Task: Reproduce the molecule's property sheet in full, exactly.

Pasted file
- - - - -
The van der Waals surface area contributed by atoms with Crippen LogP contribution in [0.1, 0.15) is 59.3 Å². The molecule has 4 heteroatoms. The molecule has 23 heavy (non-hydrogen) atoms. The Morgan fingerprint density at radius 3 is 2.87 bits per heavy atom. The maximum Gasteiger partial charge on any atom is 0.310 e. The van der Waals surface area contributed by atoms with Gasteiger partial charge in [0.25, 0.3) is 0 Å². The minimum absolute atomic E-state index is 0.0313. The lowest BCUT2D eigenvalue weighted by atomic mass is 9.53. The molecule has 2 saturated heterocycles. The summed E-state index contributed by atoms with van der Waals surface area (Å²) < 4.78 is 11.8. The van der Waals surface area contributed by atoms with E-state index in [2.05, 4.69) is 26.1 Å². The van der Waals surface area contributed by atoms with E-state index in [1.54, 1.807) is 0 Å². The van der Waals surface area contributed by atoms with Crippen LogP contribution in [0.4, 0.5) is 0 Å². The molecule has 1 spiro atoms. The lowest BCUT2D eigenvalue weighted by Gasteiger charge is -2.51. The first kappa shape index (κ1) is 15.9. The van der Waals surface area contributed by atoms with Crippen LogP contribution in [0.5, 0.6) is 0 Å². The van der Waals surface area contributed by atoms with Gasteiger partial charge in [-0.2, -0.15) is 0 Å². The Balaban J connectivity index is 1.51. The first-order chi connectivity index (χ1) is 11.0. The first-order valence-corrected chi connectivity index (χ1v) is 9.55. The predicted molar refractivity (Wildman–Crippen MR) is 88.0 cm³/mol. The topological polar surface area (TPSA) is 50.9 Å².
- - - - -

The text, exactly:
The van der Waals surface area contributed by atoms with Crippen LogP contribution in [0.1, 0.15) is 59.3 Å². The molecule has 4 heteroatoms. The molecule has 23 heavy (non-hydrogen) atoms. The Morgan fingerprint density at radius 3 is 2.87 bits per heavy atom. The maximum Gasteiger partial charge on any atom is 0.310 e. The van der Waals surface area contributed by atoms with Gasteiger partial charge in [0.25, 0.3) is 0 Å². The minimum absolute atomic E-state index is 0.0313. The lowest BCUT2D eigenvalue weighted by atomic mass is 9.53. The molecule has 2 saturated heterocycles. The summed E-state index contributed by atoms with van der Waals surface area (Å²) < 4.78 is 11.8. The van der Waals surface area contributed by atoms with E-state index in [2.05, 4.69) is 26.1 Å². The van der Waals surface area contributed by atoms with E-state index in [1.54, 1.807) is 0 Å². The van der Waals surface area contributed by atoms with Crippen LogP contribution in [0.4, 0.5) is 0 Å². The molecule has 1 spiro atoms. The lowest BCUT2D eigenvalue weighted by Gasteiger charge is -2.51. The first kappa shape index (κ1) is 15.9. The van der Waals surface area contributed by atoms with Crippen LogP contribution in [0.5, 0.6) is 0 Å². The van der Waals surface area contributed by atoms with Gasteiger partial charge in [-0.2, -0.15) is 0 Å². The Balaban J connectivity index is 1.51. The first-order chi connectivity index (χ1) is 11.0. The first-order valence-corrected chi connectivity index (χ1v) is 9.55. The predicted molar refractivity (Wildman–Crippen MR) is 88.0 cm³/mol. The topological polar surface area (TPSA) is 50.9 Å².